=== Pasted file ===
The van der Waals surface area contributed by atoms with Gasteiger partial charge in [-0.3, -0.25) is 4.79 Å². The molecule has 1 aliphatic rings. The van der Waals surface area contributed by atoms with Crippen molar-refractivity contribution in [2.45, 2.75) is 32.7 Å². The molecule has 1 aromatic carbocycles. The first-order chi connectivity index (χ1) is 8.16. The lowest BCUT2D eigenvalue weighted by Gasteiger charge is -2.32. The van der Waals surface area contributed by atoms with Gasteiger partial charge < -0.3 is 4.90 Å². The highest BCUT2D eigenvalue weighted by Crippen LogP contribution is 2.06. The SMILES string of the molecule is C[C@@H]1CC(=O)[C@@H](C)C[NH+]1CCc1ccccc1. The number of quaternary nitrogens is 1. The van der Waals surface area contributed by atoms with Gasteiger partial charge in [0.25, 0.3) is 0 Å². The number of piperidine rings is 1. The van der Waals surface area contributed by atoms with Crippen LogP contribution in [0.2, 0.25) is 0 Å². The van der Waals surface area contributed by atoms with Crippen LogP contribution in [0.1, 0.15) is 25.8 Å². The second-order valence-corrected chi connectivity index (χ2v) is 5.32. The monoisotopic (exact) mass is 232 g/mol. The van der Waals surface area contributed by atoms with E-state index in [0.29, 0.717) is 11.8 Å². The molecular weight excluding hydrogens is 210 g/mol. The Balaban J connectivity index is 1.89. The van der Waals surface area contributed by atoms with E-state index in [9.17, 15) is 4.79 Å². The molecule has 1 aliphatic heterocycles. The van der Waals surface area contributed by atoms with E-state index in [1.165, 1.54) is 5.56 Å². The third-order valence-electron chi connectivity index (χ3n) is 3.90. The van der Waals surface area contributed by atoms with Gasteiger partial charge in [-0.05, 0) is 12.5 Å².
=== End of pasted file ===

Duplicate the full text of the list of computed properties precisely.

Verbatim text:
The van der Waals surface area contributed by atoms with Gasteiger partial charge in [-0.3, -0.25) is 4.79 Å². The molecule has 1 aliphatic rings. The van der Waals surface area contributed by atoms with Crippen molar-refractivity contribution in [2.45, 2.75) is 32.7 Å². The molecule has 1 aromatic carbocycles. The first-order chi connectivity index (χ1) is 8.16. The lowest BCUT2D eigenvalue weighted by Gasteiger charge is -2.32. The van der Waals surface area contributed by atoms with Gasteiger partial charge < -0.3 is 4.90 Å². The highest BCUT2D eigenvalue weighted by Crippen LogP contribution is 2.06. The SMILES string of the molecule is C[C@@H]1CC(=O)[C@@H](C)C[NH+]1CCc1ccccc1. The number of quaternary nitrogens is 1. The van der Waals surface area contributed by atoms with Gasteiger partial charge in [0.25, 0.3) is 0 Å². The number of piperidine rings is 1. The van der Waals surface area contributed by atoms with Crippen LogP contribution in [0.2, 0.25) is 0 Å². The van der Waals surface area contributed by atoms with Crippen LogP contribution in [0.1, 0.15) is 25.8 Å². The second-order valence-corrected chi connectivity index (χ2v) is 5.32. The monoisotopic (exact) mass is 232 g/mol. The van der Waals surface area contributed by atoms with E-state index in [0.29, 0.717) is 11.8 Å². The molecular weight excluding hydrogens is 210 g/mol. The Balaban J connectivity index is 1.89. The van der Waals surface area contributed by atoms with E-state index in [9.17, 15) is 4.79 Å². The molecule has 1 aliphatic heterocycles. The van der Waals surface area contributed by atoms with E-state index in [1.165, 1.54) is 5.56 Å². The third-order valence-electron chi connectivity index (χ3n) is 3.90. The van der Waals surface area contributed by atoms with Gasteiger partial charge in [-0.05, 0) is 12.5 Å².